Brazil’s central bank president Ilan Goldfajn sat down for an interview with Bloomberg on Thursday in his office in Brasilia. He discussed expectations for fiscal austerity measures and the conditions that must be met before his board can cut the benchmark interest rate.
- Full story: English
- Synopsis: Portuguese
Here are the most important takeaways from the hour-long conversation:
Goldfajn said policy makers are monitoring investor perception of risk in the Latin American country as one of the conditions for monetary easing.
When fiscal adjustment is on the right track, “you’ll immediately see that Brazil’s country risk -- as measured by credit default swaps, the Emerging Markets Bond Index and risk premium -- will fall,” he said. "Inflation expectations will improve, and all that will give me a signal that we are addressing the fiscal question."
Goldfajn said Brazil’s real is not out of line with the economy’s fundamentals following the world’s biggest currency rally this year. The appreciation must be seen in the context of last year’s decline of 33 percent.
“We’ve had big uncertainties in the Brazilian economy and this year they have begun to dissipate,” the central banker said. “When economic and non-economic events are resolved, that diminishes uncertainty, and that’s reflected in the exchange rate.”
Brazil’s currency is free to fluctuate and will automatically adjust if it appears that a stronger real is beginning to narrow the country’s trade surplus, Goldfajn said.
“If there’s concern about the balance of payments, the currency will react naturally,” he said. “You won’t need the central bank.”
Brazil’s current account deficit widened more than economists forecast in July as recent currency gains weighed on the country’s trade balance.
Temer’s government has pledged to reform Brazil’s pension system and labor laws and has already presented a constitutional amendment to limit government spending.
“We’re not focused on approval A or approval B or approval C,” Goldfajn said. “If there’s a perception that the reforms are advancing, are moving along, that is going to be clear for everyone.”
Goldfajn said he expects some political give and take to approve unpopular fiscal measures, and only an end result that doesn’t go far enough toward reducing the budget deficit would be a red flag to policy makers that the austerity plan has fallen short.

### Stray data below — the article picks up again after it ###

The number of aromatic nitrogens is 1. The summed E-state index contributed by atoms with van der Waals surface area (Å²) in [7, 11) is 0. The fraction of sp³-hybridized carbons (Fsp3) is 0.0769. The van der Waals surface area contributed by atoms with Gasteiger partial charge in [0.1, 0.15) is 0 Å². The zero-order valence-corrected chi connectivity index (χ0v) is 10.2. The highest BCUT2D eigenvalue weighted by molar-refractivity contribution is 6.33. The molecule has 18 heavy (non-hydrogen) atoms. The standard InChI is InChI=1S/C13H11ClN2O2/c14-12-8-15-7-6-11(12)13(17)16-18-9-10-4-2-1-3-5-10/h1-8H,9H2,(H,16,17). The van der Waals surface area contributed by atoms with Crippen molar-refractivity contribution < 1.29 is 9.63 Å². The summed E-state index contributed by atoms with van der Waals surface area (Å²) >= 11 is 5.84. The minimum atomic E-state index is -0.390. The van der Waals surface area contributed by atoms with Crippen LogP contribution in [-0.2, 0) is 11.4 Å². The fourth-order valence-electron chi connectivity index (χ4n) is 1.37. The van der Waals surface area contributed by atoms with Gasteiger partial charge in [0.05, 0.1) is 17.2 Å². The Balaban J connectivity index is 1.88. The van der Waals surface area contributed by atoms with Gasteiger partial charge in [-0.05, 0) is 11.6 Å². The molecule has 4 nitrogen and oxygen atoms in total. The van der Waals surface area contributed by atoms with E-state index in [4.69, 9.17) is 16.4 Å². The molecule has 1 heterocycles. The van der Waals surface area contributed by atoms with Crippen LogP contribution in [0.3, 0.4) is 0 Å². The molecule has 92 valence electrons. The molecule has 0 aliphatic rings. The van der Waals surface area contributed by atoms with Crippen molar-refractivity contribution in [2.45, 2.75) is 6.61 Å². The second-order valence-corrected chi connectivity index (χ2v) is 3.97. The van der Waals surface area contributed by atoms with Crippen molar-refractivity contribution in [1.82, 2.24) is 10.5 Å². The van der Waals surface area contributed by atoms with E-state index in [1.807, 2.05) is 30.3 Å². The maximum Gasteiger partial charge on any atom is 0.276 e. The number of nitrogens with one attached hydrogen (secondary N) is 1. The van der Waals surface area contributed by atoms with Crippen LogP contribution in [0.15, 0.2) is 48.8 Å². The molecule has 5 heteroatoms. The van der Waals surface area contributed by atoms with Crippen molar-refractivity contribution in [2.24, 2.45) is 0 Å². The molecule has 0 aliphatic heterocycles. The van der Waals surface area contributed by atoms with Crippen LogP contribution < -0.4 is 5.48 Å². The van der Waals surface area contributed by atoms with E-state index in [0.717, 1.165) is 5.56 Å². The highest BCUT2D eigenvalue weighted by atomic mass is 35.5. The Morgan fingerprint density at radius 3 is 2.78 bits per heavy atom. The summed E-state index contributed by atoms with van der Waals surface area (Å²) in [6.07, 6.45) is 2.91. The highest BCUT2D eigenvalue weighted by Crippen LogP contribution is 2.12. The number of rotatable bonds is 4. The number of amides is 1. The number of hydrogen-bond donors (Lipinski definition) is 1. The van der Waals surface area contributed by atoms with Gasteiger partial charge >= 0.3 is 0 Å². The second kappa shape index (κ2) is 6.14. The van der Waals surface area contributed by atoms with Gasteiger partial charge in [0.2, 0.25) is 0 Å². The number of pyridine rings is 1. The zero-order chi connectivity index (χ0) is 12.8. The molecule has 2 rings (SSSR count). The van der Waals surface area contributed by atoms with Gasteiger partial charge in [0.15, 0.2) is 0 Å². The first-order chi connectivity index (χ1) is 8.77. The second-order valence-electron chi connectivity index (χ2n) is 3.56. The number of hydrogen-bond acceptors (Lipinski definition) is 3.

“We all understand that any process will have highs and lows and we all know that things happen during the political process -- that’s not a surprise,” he said. “The surprise would be if at the end of the process the final project we end up with doesn’t do what it was supposed to.”
Brazil’s economy will recover only gradually next year, following one of the deepest recessions in its history, he said.
“We’re trying to move in the right direction with labor reform, emphasis on infrastructure and privatizations,” Goldfajn said. "The path is long, but at least we’re on the right path.”
Central Bank Autonomy
The central bank “without a doubt” has the autonomy it needs to decide monetary policy that will help the country reach the inflation goal set by the National Monetary Council, which includes officials from various ministries, Goldfajn said. The government is working on a bill to put the central bank’s autonomy -- but not full independence -- in the Constitution. He said it’s just a matter of finding the right moment to push for that amendment, along with the other reforms that will be presented to Congress.
“We need to write into law what is happening in practice,” Goldfajn said.
"We’re trying to resolve the middle and long-term fiscal problem. We’re trying to resolve the problem of high inflation, which has been above target for a long time. We’re trying to fix everything, trying to head in the right direction."